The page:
Saturday, July 12, 2008

The amorality of the UN

The world’s leading democracies have condemned the world’s more dubious regimes for vetoing a draft UN Security Council resolution to impose sanctions on Zimbabwe's leaders. The UK and the US are at the forefront of the expressions of incredulity, for the measures would have meant an arms embargo and a travel ban for Robert Mugabe and 13 of his key allies. The resolution had the support of nine council members, the minimum required to pass in the 15-member council. But the veto of any of the five permanent members is enough to defeat a resolution.

In favour of sanctions were:
Burkina Faso
Costa Rica
United States

Against sanctions were:
South Africa


The US ambassador to the UN, Zalmay Khalilzad, said Russia's veto raised ‘questions about its reliability as a G8 partner’. Foreign Secretary David Miliband said Russia used its veto despite a promise by President Dmitry Medvedev to support the resolution when it was discussed at this week's summit of the G8 group of industrialised nations.

The opposition party, the MDC, says 113 of its supporters have been killed throughout the recent rigged election, some 5,000 are missing and more than 200,000 have been forced from their homes since March.

If violence, murder, terrorism, fraud, intimidation and God knows what else are deemed insufficient reasons for UN intervention, one can only conclude that the UN is amoral and offensive to the principles of democracy and the maintenance of human rights. What does Russia understand of democracy? Why would China seek to uphold free and fair elections? What does Libya advocate of human rights?

As The Spectator has observed, the UN is not the Holy See, but the world's impotence and inaction over Zimbabwe lends weight to the argument that, if there is to be a modicum of morality in world affairs, it is time to abandon this façade of enlightened world government, and establish the League of Democracies.

And then the UK could veto the membership of the EU.


Anonymous mckenzie said...

Gosh, the world is in a mess. I think we are heading for a major war. I could write an essay about greed and exploitation, but I tried that once and the response was slightly humiliating.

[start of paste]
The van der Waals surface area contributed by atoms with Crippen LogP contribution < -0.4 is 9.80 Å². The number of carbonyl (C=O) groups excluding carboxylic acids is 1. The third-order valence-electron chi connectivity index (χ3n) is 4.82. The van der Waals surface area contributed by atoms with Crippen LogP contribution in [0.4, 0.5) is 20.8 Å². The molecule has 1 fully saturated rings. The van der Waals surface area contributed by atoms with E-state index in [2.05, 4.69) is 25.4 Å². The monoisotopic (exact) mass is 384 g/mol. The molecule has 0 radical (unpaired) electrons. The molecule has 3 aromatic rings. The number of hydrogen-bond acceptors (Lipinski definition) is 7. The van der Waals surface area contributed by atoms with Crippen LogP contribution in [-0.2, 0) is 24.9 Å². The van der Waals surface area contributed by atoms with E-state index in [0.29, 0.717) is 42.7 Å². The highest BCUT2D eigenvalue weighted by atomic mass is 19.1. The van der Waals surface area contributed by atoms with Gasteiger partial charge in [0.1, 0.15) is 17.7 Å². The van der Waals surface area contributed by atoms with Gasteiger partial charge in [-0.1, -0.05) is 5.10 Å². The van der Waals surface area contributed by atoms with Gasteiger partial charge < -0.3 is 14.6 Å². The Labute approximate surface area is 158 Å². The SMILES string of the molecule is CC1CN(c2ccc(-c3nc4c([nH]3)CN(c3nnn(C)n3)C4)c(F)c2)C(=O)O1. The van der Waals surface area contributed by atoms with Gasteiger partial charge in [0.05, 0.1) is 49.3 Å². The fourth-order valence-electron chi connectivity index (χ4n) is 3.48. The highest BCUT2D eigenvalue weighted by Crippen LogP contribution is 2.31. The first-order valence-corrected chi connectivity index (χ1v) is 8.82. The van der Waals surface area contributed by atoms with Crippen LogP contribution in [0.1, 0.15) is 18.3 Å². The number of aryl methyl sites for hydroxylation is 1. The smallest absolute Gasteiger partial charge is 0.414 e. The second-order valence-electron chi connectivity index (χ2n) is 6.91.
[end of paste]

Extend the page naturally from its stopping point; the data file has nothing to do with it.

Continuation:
12 July 2008 at 10:56  
Anonymous Stonemason said...

It's amazing, memories are so short, so selective, so amoral.

Chinese people are little more than ill-treated serfs, and we do business with them.

Russians, have you forgotten the cold war, or the recent thefts from British companies.

Libya, Lockerby, I wonder who was the guilty party.

South Africa, has the necklace, a tyre soaked in petrol, placed round a person's neck, and set on fire in order to burn the person to death.

And our government think these countries can be trusted, the morality of an alley cat comes to mind.

12 July 2008 at 11:11  
Blogger Simon Harley said...

I think your Grace needs to rename the "League of Democracies" to something reflecting more its anglophone nature. I wonder if South Africa attempted in some manner to coerce fellow African nation Burkina Faso to oppose the sanctions in some sort of twisted solidarity with President Mugabe's regime.

It is a shame that as Lambeth approaches more isn't being done by the Church to bring about a free society in Zimbabwe.

12 July 2008 at 18:04  
Anonymous some english bloke said...

Why do we still bother with the United Nations ?
Fair play to Burkina Faso, someone pass the aid bucket.

Where now the 'Free South Africa' marchers of yesteryear, shame on you and all your fellow travellers.

12 July 2008 at 21:16  
Anonymous wrinkled weasel said...

"League of Democracies"? Don't go there. Would this "League" include America? - the country that gave you Iraq and Abu Graib? followed closely by its lapdog Great Britain? Is this the "democracy" that promised a referendum on the EU, only to break its promise? Do me a favour.

14 July 2008 at 12:10  

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